Evercore takes a deep dive into Apple AR/VR

From a note to clients by analyst Amit Daryanani that landed on my desktop Sunday:

ALL YOU NEED TO KNOW: We are on week two of our five week series spotlighting the 5 KEY underappreciated growth vectors for AAPL that could further expand their ecosystem and extend the platform.

This week we will focus on AR/VR products, which have become a hot topic post FB’s pivot to the metaverse. AAPL has been working on AR/VR solutions for the last 4+ years and we expect the hype into a formal launch in late 2022 to serve as a catalyst to the stock price.

Apple is rarely first to market with a product, but they almost always release a product that defines the category. We expect a similar dynamic in AR/VR as companies like Meta are already selling headsets, but we think the market remains in its infancy and there is still plenty of time for Apple to release a product.

Apple has more than 100 AR/VR related patents and they have done multiple acquisitions to build differentiated technology in the sector. The product will also leverage Apple’s leading developer ecosystem, which competitors will struggle to match as Google is the only other company with a similar App Store.

Conservatively, should the AR offering have a comparable trajectory as Apple Watch it could contribute ~$18B to sales and 20c EPS at scale (~4-5% of current estimates). In a bullish scenario, should the adoption trend be close to AirPods the contribution could be $38B in sales and ~40c in EPS at scale (~8% contribution to sales/EPS). We think the implied trust AAPL has built across both consumers and developer community could prove to be a key enabler for AAPL’s success.

Maintains Outperform rating and $210 target.

Cue Evercore's cumulative seven year sales charts:

My take: Color me skeptical. I've got a collection of dusty VR glasses in the basement. Not having seen the devices he's talking about, I have a hard time imaging sales growing at rates approaching any of these products.

See also: Evercore takes a deep dive into Apple FinTech

7 Comments

  1. Robert Paul Leitao said:
    Though we don’t see the AR/VR products yet, we do see the awesome performance power of Apple silicon and the seamless integration of functionality across Apple device lines. No one thought the processing power of Apple silicon was intended for the iPhone, the Mac and iPad lines only, right?

    0
    May 8, 2022
  2. John Blackburn said:
    Apple Glasses will sell as iPhones have, their value proposition clear, compelling, and—crucially—non-technical in appeal:

    • Dynamically variable focus, “dang tiny label…ah…”
    • Dynamically variable tinting
    • Instructional: watch the other person show you in situ
    • Virtual Tai Chi instructor with virtual class, anywhere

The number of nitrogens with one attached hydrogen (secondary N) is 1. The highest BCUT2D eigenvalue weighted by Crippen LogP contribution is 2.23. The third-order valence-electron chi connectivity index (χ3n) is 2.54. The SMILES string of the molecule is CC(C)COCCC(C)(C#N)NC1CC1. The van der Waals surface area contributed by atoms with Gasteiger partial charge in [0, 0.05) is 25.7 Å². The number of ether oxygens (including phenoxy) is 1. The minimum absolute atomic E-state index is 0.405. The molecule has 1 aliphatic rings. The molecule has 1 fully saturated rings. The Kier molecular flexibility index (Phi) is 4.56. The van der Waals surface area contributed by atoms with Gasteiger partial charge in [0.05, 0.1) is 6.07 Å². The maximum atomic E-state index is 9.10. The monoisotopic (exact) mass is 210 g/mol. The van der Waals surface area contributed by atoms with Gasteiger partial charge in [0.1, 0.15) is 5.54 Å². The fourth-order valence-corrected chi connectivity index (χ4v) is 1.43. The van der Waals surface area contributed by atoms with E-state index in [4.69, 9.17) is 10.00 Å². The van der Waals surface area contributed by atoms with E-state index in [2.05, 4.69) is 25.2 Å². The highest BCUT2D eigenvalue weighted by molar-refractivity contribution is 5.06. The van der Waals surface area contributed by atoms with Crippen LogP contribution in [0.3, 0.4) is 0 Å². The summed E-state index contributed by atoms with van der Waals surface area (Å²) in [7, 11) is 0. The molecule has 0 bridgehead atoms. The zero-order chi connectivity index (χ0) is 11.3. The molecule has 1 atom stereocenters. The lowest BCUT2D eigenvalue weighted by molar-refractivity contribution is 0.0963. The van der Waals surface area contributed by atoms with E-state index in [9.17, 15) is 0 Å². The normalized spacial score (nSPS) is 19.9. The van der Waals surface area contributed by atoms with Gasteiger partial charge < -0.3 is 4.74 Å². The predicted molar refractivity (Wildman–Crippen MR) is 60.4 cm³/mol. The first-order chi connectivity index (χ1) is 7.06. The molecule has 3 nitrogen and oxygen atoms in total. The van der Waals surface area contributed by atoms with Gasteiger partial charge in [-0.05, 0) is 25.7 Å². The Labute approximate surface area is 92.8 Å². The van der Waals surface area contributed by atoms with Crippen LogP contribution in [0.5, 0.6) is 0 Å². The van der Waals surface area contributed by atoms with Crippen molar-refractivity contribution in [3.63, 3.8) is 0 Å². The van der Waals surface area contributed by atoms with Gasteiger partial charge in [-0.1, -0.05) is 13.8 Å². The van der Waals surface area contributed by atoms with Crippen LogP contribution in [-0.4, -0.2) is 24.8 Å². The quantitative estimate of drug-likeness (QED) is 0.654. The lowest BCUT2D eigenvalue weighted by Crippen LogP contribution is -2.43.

• Auto-identification of plants, animals

    A long tail of use cases, each with a different appeal to different people. All it will take is one use case per person to hook you because there will be nothing else even close.

    3
    May 8, 2022
    • Robert Paul Leitao said:
      John: Thank you. As I was reading your comment several other use cases came to mind. Though sold by the millions, this product will be unique to each person who uses a pair. That’s totally Apple.

      1
      May 8, 2022
  3. David Emery said:
    To quote the Macalope:
    “Everything gets compared to the iPhone, as if the company should be shipping world-changing devices every three years when no other company in existence is held to the same standard.”

    6
    May 8, 2022
  4. Steven Philips said:
    John: It’s easy to come up with use case scenarios. (I don’t mean that as a negative response to you.) But the issue is how well Apple will set up GlassesOS and how easy/difficult it will be for developers to implement the use cases you are suggesting WELL. We’ve already seen a bunch of crap VR. If we can get a WEARABLE (in the sense of tolerable to wear for a few hours) and a few GOOD uses it will be another Apple lock.

    0
    May 8, 2022
  5. Karsten Pater said:
    I just recently used a Valve Index VR to play HL Alyx. It was impressive! It’s a no-brainer for me, that someone sells a good bunch of them if he manage’s to make the smaller, cable-less and get rid of the base stations for location. Everything where I see progress in Apple’s product’s!

    0
    May 8, 2022
  6. Fred Stein said:
    First disaggregate AR and VR.

    Apple has already and will continue to do great things with AR. AR can encompass 3D effects and remain within the confines of existing flat screens. Thinking broadly, Apple’s flat screens (and all the magic hw and sw lighting them) already bring us into the metaverse, which also already includes nearly everyone else’s metaverses, FB, Zoom…..

    VR requires 3D stereoscopic experiences that takes us out of our normal life. VR imposes itself, imposes technology on us. While Apple may deliver such a device, the challenge is how to do it the “Apple way”, technology that serves us, not technology imposed on us. As well Tim made it clear; “no niche products”.

    I remain curious, not skeptical, but certainly not sold on, immersive goggles from Apple.

    0
    May 8, 2022

Leave a Reply